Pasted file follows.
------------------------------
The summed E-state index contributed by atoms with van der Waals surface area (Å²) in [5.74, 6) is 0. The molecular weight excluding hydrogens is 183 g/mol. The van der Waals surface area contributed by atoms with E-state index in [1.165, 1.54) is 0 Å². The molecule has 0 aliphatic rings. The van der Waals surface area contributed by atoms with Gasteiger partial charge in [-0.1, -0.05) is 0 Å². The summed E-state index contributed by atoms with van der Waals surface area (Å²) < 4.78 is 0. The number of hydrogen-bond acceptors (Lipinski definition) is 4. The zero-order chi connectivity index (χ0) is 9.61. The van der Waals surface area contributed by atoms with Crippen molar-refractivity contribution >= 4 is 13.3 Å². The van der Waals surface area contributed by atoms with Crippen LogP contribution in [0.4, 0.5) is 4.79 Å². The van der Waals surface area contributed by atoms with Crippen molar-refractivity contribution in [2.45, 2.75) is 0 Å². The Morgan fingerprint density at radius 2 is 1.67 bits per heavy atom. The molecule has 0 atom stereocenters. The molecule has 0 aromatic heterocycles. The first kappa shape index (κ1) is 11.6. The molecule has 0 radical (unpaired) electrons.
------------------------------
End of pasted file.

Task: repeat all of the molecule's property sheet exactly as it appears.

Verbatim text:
The summed E-state index contributed by atoms with van der Waals surface area (Å²) in [5.74, 6) is 0. The molecular weight excluding hydrogens is 183 g/mol. The van der Waals surface area contributed by atoms with E-state index in [1.165, 1.54) is 0 Å². The molecule has 0 aliphatic rings. The van der Waals surface area contributed by atoms with Gasteiger partial charge in [-0.1, -0.05) is 0 Å². The summed E-state index contributed by atoms with van der Waals surface area (Å²) < 4.78 is 0. The number of hydrogen-bond acceptors (Lipinski definition) is 4. The zero-order chi connectivity index (χ0) is 9.61. The van der Waals surface area contributed by atoms with Crippen molar-refractivity contribution >= 4 is 13.3 Å². The van der Waals surface area contributed by atoms with Crippen LogP contribution in [0.4, 0.5) is 4.79 Å². The van der Waals surface area contributed by atoms with Crippen molar-refractivity contribution in [2.45, 2.75) is 0 Å². The Morgan fingerprint density at radius 2 is 1.67 bits per heavy atom. The molecule has 0 atom stereocenters. The molecule has 0 aromatic heterocycles. The first kappa shape index (κ1) is 11.6. The molecule has 0 radical (unpaired) electrons.